Quantcast Trying to teach benefits of lossless? - digitalFAQ Forum
  #1  
10-06-2019, 10:24 AM
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BarryTheCrab BarryTheCrab is online now
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Forum,
I have spreading the gospel of lossless and am going back and forth with a fairly smart fellow. Can you
verify (or vilify) the following quotes from my esteemed associate?

There are different levels of compression and different results. Starting from a limited bandwidth analog signal, IMO there is little to loose when working at highest quality compressed workflow. But that's just me. I disagree, I hate compression for capture.

The video input ADC device will limit a lot of the bandwidth and have a lot to say about the dynamic range of the video signal (color is amplitude modulated).
Firstly not capturing from S-Video it will apply the comb filter and kill a lot of Luma bandwidth.
Secondly not all the video ADC are created equal, personally I found that the ADC in a Digital8 camera (S-Video input) is very good.
Seems OK

Note that the chroma signal is recorded with the same reduced bandwidth in both 8mm and Hi8 formats (only the luminance FM modulation was increased from 1.2 to 2.0MHz). Chroma AM modulation results in a resolution (for both formats) of only around 30 lines horizontally. Compare with about 400-420 lines on luminance channel for Hi8.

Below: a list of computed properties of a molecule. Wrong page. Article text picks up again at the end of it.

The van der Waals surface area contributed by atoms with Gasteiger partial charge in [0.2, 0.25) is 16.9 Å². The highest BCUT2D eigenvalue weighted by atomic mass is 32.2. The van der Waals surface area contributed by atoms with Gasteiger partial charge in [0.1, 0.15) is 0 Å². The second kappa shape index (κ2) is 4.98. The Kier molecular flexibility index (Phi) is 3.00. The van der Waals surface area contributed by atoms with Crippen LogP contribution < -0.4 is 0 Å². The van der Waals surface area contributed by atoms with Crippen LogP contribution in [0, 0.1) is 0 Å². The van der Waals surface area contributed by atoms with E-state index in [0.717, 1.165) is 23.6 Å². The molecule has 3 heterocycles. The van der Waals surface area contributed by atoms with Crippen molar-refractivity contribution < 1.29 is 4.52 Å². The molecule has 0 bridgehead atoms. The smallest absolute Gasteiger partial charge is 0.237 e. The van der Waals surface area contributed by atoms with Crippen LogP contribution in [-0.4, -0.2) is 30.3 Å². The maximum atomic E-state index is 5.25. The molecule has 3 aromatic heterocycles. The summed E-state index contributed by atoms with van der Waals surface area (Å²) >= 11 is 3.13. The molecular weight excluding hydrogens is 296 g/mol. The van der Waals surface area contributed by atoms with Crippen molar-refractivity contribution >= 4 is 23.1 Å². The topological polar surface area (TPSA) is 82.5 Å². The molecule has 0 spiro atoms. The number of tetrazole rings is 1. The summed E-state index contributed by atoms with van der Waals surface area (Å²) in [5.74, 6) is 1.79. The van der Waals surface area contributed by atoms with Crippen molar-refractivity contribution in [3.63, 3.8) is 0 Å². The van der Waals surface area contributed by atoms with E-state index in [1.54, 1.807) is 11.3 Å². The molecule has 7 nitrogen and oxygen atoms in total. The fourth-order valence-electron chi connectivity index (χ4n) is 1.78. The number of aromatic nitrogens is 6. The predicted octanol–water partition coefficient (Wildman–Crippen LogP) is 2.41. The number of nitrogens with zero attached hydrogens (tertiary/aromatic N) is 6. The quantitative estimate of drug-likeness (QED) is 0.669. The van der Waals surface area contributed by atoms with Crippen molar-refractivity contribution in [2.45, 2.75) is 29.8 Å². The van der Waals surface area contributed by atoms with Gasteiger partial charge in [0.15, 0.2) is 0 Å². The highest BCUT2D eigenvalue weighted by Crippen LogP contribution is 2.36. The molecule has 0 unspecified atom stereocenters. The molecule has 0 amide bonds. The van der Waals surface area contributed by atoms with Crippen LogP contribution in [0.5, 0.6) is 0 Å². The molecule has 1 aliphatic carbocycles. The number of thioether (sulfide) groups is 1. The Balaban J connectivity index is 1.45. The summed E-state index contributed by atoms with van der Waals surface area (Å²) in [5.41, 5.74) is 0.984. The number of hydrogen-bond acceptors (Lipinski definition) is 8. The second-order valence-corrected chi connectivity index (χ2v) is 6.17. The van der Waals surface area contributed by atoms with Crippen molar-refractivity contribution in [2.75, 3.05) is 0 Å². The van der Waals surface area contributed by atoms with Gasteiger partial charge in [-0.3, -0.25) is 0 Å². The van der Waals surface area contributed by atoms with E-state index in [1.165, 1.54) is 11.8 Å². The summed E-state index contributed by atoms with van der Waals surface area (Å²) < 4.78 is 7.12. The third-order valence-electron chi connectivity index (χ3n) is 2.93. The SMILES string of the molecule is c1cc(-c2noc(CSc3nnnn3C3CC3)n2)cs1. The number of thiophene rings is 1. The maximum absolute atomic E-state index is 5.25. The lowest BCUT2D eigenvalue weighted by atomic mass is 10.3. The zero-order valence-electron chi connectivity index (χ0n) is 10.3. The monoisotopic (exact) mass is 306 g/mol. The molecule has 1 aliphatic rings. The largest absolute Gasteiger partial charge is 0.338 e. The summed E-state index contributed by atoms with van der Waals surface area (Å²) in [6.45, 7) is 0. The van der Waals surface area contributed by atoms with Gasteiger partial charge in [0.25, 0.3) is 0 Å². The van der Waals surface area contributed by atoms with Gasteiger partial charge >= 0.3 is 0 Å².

So the 4:1:1 NTSC rates applied by DV format are more than double of what Hi8/8 can provide and more than appropriate for capture.
Is this true? I thought DV was to be avoided if possible and an S-Video capture would be superior for editing.
PS: The 4:2:0 by PAL is a bad compromise solution IMO... like always in PAL the regulators tried to screw consumers and provide sub-par video recording compared to their over-taxed "pro" market.
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  #2  
10-07-2019, 01:37 PM
keaton keaton is offline
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Not an expert, but since nobody else has chimed in yet, I can at least say a bit having read a lot on the forum and being a lossless capture guy myself.

It's rare to change somebody's mind on things. Perhaps being a champion of or a promoter of lossless is a better approach. If somebody has it set in their mind and is resolute in their belief, probably not much of a point to argue. I would say promoting lossless to those who have an open mind and/or are new and want to understand why they should consider lossless is a much more productive endeavor.

This forum taught me that if I'm going to be serious about restoration of video, then you should start with lossless. Furthermore, you should try to get the best colorspace you can to start with, i.e. 4:2:2 better than 4:2:0 or 4:1:1, because if you are doing color correction, you want to have as much color resolution as you can so you are not being any more destructive to the original than you have to. I've read MPEG can do 4:2:2, but I think the standard is 4:2:0. I think having the video in a lossless format is also essential to do as little harm as possible with other types of restoration.